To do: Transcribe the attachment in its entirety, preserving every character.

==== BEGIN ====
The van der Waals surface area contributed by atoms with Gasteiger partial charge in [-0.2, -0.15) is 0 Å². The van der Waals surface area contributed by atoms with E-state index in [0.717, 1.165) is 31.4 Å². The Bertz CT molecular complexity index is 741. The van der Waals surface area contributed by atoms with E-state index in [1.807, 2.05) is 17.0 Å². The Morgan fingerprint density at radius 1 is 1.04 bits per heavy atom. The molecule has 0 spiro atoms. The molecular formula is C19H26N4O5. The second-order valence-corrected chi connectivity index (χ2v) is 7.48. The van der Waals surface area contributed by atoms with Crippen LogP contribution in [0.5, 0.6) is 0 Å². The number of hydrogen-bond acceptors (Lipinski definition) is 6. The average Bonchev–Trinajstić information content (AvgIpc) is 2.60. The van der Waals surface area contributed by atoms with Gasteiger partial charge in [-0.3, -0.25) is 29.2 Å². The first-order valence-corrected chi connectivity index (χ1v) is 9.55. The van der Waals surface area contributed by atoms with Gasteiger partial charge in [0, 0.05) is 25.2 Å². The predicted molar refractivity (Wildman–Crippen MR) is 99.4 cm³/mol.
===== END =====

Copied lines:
The van der Waals surface area contributed by atoms with Gasteiger partial charge in [-0.2, -0.15) is 0 Å². The van der Waals surface area contributed by atoms with E-state index in [0.717, 1.165) is 31.4 Å². The Bertz CT molecular complexity index is 741. The van der Waals surface area contributed by atoms with E-state index in [1.807, 2.05) is 17.0 Å². The Morgan fingerprint density at radius 1 is 1.04 bits per heavy atom. The molecule has 0 spiro atoms. The molecular formula is C19H26N4O5. The second-order valence-corrected chi connectivity index (χ2v) is 7.48. The van der Waals surface area contributed by atoms with Crippen LogP contribution in [0.5, 0.6) is 0 Å². The number of hydrogen-bond acceptors (Lipinski definition) is 6. The average Bonchev–Trinajstić information content (AvgIpc) is 2.60. The van der Waals surface area contributed by atoms with Gasteiger partial charge in [-0.3, -0.25) is 29.2 Å². The first-order valence-corrected chi connectivity index (χ1v) is 9.55. The van der Waals surface area contributed by atoms with Gasteiger partial charge in [0, 0.05) is 25.2 Å². The predicted molar refractivity (Wildman–Crippen MR) is 99.4 cm³/mol.